1. I am glad to see that Ben-Ami is finally accepting a dose of realism in saying that Obama was going to have to accept a compromise on the settlement building issue and not delude themselves that they can force a diktat on Israel against the national consensus that opposes a unilateral freeze. Ever since the election of Obama, “progressives” seem to have believed that the very fact of Obama’s election and then his subsequent speech in Cairo marks some sort of historic shift in attitudes in the Middle East.
    The constant refrain was that somehow there is an achievable peace agreement “the terms of which are known to everybody (more or less along the lines of the ‘Clinton Parameters’)” and all that need be done is to force, bully, or threaten Israel into accepting them, all the while maintaining the assumption (or better, illusion) that the Arabs have already accepted these terms. That is simply not true. Olmert already offered Abbas a settlement pretty much along these lines. Abbas said the weren’t even close to an agreement. Obviously, things are much more complicated than were thought by the “progressive” camp.
    A PEW poll (international polling organization) put out results recently of foreign attitudes towards the United States, espcially after the Cairo speech. Under Obama US popularity around the world has gone up, but among Palestinians polled, the view of whether the US is a positive force only went up from 15 to 19%. Thus Obama is a long way away from getting Arab support for whatever policies he intends to push. Although he has had his administration use high-profile chastisement against the Israeli government, it is unclear what he can do, if anything, to get the Arabs to bend to his will. He has no leverage to use against the Saudis because the US is dependent on their petrodollars and he also has no way to pressure the Palestinian Authority because they will say that if he uses the massive economic aid the PA gets in order to get them to agree to his policies, they will simply turn around and threaten the US with HAMAS taking over the West Bank, and nobody wants that.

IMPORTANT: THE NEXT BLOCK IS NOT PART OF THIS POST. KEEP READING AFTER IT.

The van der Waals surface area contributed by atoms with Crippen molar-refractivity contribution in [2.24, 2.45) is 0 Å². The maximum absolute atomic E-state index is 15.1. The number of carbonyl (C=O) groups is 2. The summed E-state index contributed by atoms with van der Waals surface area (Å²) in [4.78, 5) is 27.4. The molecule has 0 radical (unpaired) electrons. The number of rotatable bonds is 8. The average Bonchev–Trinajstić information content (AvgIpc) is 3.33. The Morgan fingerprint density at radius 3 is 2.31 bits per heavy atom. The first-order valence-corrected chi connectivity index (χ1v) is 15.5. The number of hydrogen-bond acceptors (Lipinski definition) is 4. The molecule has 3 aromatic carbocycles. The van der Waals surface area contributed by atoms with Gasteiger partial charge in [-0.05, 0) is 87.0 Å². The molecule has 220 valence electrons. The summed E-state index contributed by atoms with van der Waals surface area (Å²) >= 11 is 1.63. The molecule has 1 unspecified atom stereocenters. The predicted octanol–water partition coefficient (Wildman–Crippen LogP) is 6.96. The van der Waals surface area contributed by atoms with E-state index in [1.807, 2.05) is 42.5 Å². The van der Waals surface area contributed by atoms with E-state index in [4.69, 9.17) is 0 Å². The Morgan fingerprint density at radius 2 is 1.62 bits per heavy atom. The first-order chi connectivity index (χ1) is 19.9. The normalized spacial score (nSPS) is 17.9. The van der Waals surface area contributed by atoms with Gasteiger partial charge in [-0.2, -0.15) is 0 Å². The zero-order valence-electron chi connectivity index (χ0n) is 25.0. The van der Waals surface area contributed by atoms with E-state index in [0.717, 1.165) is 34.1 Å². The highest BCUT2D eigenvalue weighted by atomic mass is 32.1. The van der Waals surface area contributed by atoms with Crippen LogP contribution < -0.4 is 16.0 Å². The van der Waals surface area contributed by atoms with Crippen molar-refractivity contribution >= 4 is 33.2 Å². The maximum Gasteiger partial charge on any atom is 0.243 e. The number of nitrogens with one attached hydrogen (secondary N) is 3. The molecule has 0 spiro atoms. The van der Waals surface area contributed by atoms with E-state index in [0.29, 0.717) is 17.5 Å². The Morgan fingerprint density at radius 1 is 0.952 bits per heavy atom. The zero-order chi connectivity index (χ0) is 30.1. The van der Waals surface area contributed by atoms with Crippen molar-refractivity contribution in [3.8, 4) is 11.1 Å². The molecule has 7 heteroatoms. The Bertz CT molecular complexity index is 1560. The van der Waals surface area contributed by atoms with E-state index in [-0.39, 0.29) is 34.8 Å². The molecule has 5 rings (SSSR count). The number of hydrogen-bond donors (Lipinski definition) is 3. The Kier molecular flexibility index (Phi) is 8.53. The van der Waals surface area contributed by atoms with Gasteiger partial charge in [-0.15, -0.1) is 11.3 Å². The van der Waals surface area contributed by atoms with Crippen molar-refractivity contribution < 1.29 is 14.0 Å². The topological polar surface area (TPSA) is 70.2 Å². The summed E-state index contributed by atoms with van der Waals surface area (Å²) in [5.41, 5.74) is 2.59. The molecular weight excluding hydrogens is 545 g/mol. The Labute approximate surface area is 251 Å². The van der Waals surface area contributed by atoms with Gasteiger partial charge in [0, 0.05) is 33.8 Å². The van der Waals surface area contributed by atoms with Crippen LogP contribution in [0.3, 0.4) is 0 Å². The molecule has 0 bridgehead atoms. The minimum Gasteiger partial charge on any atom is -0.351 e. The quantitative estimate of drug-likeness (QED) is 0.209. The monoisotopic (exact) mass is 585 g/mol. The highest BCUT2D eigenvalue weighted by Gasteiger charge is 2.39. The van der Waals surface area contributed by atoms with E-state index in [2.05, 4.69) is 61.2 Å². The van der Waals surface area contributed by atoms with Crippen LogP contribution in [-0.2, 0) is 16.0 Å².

2. “…Obama will eventually have to compromise on the settlements.”

    Obama?

    543 words, and not one of them “Palestinian”.

    There is no peace process. The process underway is designed to reduce tensions between Israel and the US.

  3. Or . . .

    Naomi Klein, speaking in Ramallah:

    “Now a couple of words about Barak Obama.

    There is an apocryphal story out there about [former U.S. President Franklin Delano Roosevelt] FDR. […] This is Harry Belafonte’s version of what Eleanor Roosevelt said to him [about FDR]: she said that when FDR would meet with civil rights leaders who would make demands that he didn’t think was politically possible at the time, he would say “that sounds like a great idea – I want to do it. Now get out there and make me do it. Create the conditions in which I can do it.”

    Now I don’t really think that Obama is FDR, but I can tell you this: he needs us to make him do it. He needs that mass movement, that global mass movement, putting pressure on him because boy is he getting pressure from the other side. And when he takes this tiny little tentative stand – “no more [Israeli] settlements [in the Occupied Palestinian Territories]” – suddenly this is a crazy progressive position. How about no settlements?”